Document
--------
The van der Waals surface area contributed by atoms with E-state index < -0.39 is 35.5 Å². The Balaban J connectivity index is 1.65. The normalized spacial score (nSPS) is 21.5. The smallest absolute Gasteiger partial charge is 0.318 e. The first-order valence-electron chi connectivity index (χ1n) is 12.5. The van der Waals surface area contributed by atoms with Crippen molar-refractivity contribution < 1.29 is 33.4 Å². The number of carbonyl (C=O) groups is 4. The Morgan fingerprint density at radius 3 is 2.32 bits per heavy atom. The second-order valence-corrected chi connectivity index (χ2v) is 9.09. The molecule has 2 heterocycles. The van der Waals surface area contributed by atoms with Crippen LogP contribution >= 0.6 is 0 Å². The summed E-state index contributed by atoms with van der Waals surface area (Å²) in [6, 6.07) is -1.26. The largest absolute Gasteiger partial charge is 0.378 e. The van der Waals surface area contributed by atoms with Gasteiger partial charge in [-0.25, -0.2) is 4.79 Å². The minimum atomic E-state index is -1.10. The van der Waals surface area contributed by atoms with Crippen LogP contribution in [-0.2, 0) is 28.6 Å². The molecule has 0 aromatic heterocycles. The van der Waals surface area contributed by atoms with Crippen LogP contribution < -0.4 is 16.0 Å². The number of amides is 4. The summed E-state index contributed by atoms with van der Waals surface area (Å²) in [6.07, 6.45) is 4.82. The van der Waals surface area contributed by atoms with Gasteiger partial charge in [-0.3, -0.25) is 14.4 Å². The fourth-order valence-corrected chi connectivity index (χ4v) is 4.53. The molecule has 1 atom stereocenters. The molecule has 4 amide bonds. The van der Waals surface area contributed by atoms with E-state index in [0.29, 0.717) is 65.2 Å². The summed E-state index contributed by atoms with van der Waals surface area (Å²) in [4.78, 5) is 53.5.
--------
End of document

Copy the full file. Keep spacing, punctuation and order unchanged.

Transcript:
The van der Waals surface area contributed by atoms with E-state index < -0.39 is 35.5 Å². The Balaban J connectivity index is 1.65. The normalized spacial score (nSPS) is 21.5. The smallest absolute Gasteiger partial charge is 0.318 e. The first-order valence-electron chi connectivity index (χ1n) is 12.5. The van der Waals surface area contributed by atoms with Crippen molar-refractivity contribution < 1.29 is 33.4 Å². The number of carbonyl (C=O) groups is 4. The Morgan fingerprint density at radius 3 is 2.32 bits per heavy atom. The second-order valence-corrected chi connectivity index (χ2v) is 9.09. The molecule has 2 heterocycles. The van der Waals surface area contributed by atoms with Crippen LogP contribution >= 0.6 is 0 Å². The summed E-state index contributed by atoms with van der Waals surface area (Å²) in [6, 6.07) is -1.26. The largest absolute Gasteiger partial charge is 0.378 e. The van der Waals surface area contributed by atoms with Gasteiger partial charge in [-0.25, -0.2) is 4.79 Å². The minimum atomic E-state index is -1.10. The van der Waals surface area contributed by atoms with Crippen LogP contribution in [-0.2, 0) is 28.6 Å². The molecule has 0 aromatic heterocycles. The van der Waals surface area contributed by atoms with Crippen LogP contribution < -0.4 is 16.0 Å². The number of amides is 4. The summed E-state index contributed by atoms with van der Waals surface area (Å²) in [6.07, 6.45) is 4.82. The van der Waals surface area contributed by atoms with Gasteiger partial charge in [-0.3, -0.25) is 14.4 Å². The fourth-order valence-corrected chi connectivity index (χ4v) is 4.53. The molecule has 1 atom stereocenters. The molecule has 4 amide bonds. The van der Waals surface area contributed by atoms with E-state index in [0.29, 0.717) is 65.2 Å². The summed E-state index contributed by atoms with van der Waals surface area (Å²) in [4.78, 5) is 53.5.